Europe should approach new Alzheimer’s drug with care

A decision by the US FDA to approve aducanumab has alarmed many experts

Alzheimer’s disease, which affects about 35 million people worldwide. Photograph: Getty Images

Alzheimer’s disease, which affects about 35 million people worldwide. Photograph: Getty Images

 

In the normal run of events, the approval of the first new drug for an illness in 18 years would be a cause for celebration. Especially when the drug is for the treatment of Alzheimer’s disease, which affects about 35 million people worldwide. But the recent decision by the US Food and Drug Administration (FDA) to approve the drug aducanumab – the first such drug to attempt to treat a possible cause of Alzheimer’s – has alarmed many experts.

Developed by biotechnology company Biogen, aducanumab attempts to treat a possible cause of the neurodegenerative disease, rather than just the symptoms.

Basing an Alzheimer’s drug approval on trial data that does not conclusively demonstrate that it could slow cognitive decline is seen as a dangerous precedent by many.

Aducanumab is not without significant side effects. About 40 per cent of treated participants in trials of the drug developed brain swelling

The brain is made up of billions of nerve cells that connect to each other. In Alzheimer’s disease, connections between these cells are lost. This is because proteins build up and form abnormal structures called “plaques” and “tangles”. Eventually nerve cells die and brain tissue is lost.

Current Alzheimer’s drugs address only disease symptoms, for example by delaying memory loss by a few months. Aducanumab, a monoclonal antibody given intravenously, clears out clumps of a protein in the brain called amyloid-β, which some researchers think is the root cause of Alzheimer’s. This is known as the amyloid hypothesis, but not every expert agrees that this protein is the definitive cause of the disease.

And so the FDA decision to approve the drug on the basis of its ability to reduce the levels of these plaques in the brain, rather than a demonstrable benefit in symptoms, is puzzling.

Aducanumab is not without significant side effects. About 40 per cent of treated participants in trials of the drug developed brain swelling. Most people didn’t have any symptoms related to the swelling, but they will need regular brain scans to avert potentially dangerous complications.

And it’s not as if the road to approval was a smooth one. In March 2019, two major trials into aducanumab were stopped by the company after an interim analysis suggested there was no benefit for patients with early onset Alzheimer’s disease.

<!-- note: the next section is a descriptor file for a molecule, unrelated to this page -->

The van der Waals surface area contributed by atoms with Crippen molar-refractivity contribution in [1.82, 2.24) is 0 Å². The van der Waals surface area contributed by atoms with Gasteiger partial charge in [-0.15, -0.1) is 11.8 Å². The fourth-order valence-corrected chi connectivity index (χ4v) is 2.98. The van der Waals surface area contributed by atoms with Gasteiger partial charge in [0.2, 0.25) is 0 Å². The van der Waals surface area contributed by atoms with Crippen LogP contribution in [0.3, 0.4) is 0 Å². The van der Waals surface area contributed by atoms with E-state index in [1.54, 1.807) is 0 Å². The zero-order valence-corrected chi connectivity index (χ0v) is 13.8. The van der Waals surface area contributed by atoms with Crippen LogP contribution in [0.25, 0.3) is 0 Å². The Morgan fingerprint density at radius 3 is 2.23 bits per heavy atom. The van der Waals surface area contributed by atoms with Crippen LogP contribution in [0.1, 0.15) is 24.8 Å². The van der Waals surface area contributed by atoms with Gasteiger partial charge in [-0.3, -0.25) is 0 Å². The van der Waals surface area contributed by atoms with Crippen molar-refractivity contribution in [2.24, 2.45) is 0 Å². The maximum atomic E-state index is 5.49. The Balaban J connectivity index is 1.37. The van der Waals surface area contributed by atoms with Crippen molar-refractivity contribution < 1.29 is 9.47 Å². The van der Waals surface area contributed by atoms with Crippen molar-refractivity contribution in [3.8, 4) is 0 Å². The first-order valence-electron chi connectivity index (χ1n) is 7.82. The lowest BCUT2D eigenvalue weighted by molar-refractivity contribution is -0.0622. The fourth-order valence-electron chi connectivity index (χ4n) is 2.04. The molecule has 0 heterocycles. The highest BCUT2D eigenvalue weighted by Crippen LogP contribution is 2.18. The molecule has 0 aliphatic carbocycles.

But months later, Biogen brought the antibody back to the FDA, after looking at the data more closely. The slowing of cognitive decline was statistically significant in the subset of participants who received the highest dose of aducanumab, the re-analysis showed.

However, last November, 10 out of 11 independent members of a panel put together by the FDA to assess the trial data voted that it could not be considered as evidence of aducanumab’s effectiveness. And in a further twist, late last week the US regulator withdrew its blanket approval of the drug: now only patients with early-stage Alzheimer’s disease can take it, in line with the revised data supplied by Biogen showing a marginal benefit for this group.

Developed by biotechnology company Biogen, aducanumab attempts to treat a possible cause of the neurodegenerative disease, rather than just the symptoms. Photograph: CJ Gunther/EPA
Developed by biotechnology company Biogen, aducanumab attempts to treat a possible cause of the neurodegenerative disease, rather than just the symptoms. Photograph: CJ Gunther/EPA

Where does this leave patients in Europe? The European Medicines Agency (EMA) is currently considering an application, filed in 2020, to approve the use of aducanumab. A decision is expected by the end of this year. One hopes the EMA will call for further trials to provide additional evidence of the benefits of this drug for people with early Alzheimer’s disease.

It is essential that European regulatory authorities are confident that this drug is effective and safe before it gets a green light. Based on current data, the only possible approval would seem to be for people with early-stage Alzheimer’s. But without additional trial data, such a decision would seem speculative, at best.

It is difficult to see how the FDA gave aducanumab its blessing. Yes, Alzheimer’s is a common condition without an effective treatment. But relying on this kind of data to see if the drug can improve cognition is risky, in my view.

Let’s hope the EMA adopts a more cautious approach in its appraisal of aducanumab.

mhouston@irishtimes.com

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